Thinking of the immediate challenges that the COVID-19 pandemic is causing treasurers, issues such as securing liquidity, retaining some visibility over cash flows, and minimising supply chain disruption come to mind. However, there are other issues caused by the crisis in the pipeline for corporates. A number of these, particularly in the areas of cyber and ESG, impact the employees of companies and have wider implications for the business as a whole.
A spike in cyber threats
DSA Connect, an IT company that specialises in the permanent deletion and destruction of electronic data, has said that it expects a huge increase in data breaches of UK organisations as a result of the fall-out from the COVID-19 crisis. This could add millions of pounds to the losses incurred by employers from the virus, but the true cost could take some time to unfold after the worst of the crisis is over, as many data breaches can take 100 days or more to be discovered.
The company says the increase in data breaches will be fuelled by a dramatic rise in phishing websites - up 350% since the Coronavirus outbreak started (between January to March 2020), and depleted workforces and employees having to work from home where they are more susceptible to cyber attacks. In part, this is due to employees visiting websites while working from home that they wouldn’t normally do from the workplace. They will also find it harder to prove the identity of people contacting them from external organisations.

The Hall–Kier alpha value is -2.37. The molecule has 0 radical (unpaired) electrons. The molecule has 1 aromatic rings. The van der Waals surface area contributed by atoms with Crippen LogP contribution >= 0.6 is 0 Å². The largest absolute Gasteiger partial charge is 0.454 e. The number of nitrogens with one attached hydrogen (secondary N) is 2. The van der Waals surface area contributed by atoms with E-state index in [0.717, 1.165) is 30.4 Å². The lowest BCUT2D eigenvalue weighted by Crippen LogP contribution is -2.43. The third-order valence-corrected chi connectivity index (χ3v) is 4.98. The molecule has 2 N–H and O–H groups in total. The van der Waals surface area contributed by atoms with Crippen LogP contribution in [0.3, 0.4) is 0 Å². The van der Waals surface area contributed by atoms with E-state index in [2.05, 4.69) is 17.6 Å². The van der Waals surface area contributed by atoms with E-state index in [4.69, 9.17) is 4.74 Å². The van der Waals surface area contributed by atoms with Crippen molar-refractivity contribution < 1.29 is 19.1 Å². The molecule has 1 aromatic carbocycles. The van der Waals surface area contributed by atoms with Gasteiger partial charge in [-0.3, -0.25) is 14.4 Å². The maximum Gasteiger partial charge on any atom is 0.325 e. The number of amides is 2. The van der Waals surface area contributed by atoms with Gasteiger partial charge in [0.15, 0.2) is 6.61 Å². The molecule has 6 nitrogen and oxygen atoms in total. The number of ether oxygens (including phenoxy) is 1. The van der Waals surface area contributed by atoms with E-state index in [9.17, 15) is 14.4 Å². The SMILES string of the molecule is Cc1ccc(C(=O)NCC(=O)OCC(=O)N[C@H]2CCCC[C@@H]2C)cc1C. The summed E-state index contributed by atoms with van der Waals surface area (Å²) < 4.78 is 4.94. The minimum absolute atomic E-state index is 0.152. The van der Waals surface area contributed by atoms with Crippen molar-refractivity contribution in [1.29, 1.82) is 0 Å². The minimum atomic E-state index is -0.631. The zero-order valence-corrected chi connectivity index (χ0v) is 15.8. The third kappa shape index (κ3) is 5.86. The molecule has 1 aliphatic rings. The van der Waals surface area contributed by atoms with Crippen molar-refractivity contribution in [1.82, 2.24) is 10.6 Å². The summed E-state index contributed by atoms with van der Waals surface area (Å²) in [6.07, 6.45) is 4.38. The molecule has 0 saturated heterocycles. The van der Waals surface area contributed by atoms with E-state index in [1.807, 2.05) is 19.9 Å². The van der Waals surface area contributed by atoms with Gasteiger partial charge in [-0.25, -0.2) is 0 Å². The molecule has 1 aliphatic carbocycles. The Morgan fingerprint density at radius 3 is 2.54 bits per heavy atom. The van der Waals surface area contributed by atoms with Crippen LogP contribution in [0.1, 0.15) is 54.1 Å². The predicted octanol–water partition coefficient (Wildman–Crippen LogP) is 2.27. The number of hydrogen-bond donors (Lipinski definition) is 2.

“Face-to-face business meetings have been replaced by telephone or video calls, and because of this employees are at greater risk of fraudsters ‘spear phishing’, which is the fraudulent practice of sending emails ostensibly from a known or trusted sender in order to encourage targeted individuals to reveal confidential information, or ‘whaling’ frauds, which are phishing attacks directed specifically at senior executives,” said Harry Benham, chairman of DSA Connect. “In the wake of Coronavirus and with more people working from home, fraudsters have stepped up their targeting of companies and their employees, and this dramatically increases the chances of data breaches.”
Many fraudsters, or ‘bad actors’, are using COVID-19 as a hook to enhance their cyber- attack strategies. DSA Connect’s analysis has revealed that the number of COVID-19 specific fraud reports registered with the UK’s National Economic Crime Centre in March was 277% higher than for the six weeks to 18 March. Last month, COVID-19 accounted from around one in 20 frauds registered with the Centre.
The workforce impact
The COVID-19 crisis has also underlined why employee health is a pressing sustainability issue. The way that businesses are responding to the pandemic can either alleviate or exacerbate its impact – on employees, their families, and the communities in which they operate. This is according to a new paper written by Piya Baptista, program implementation manager at Global Reporting Initiative (GRI), the sustainability impact firm.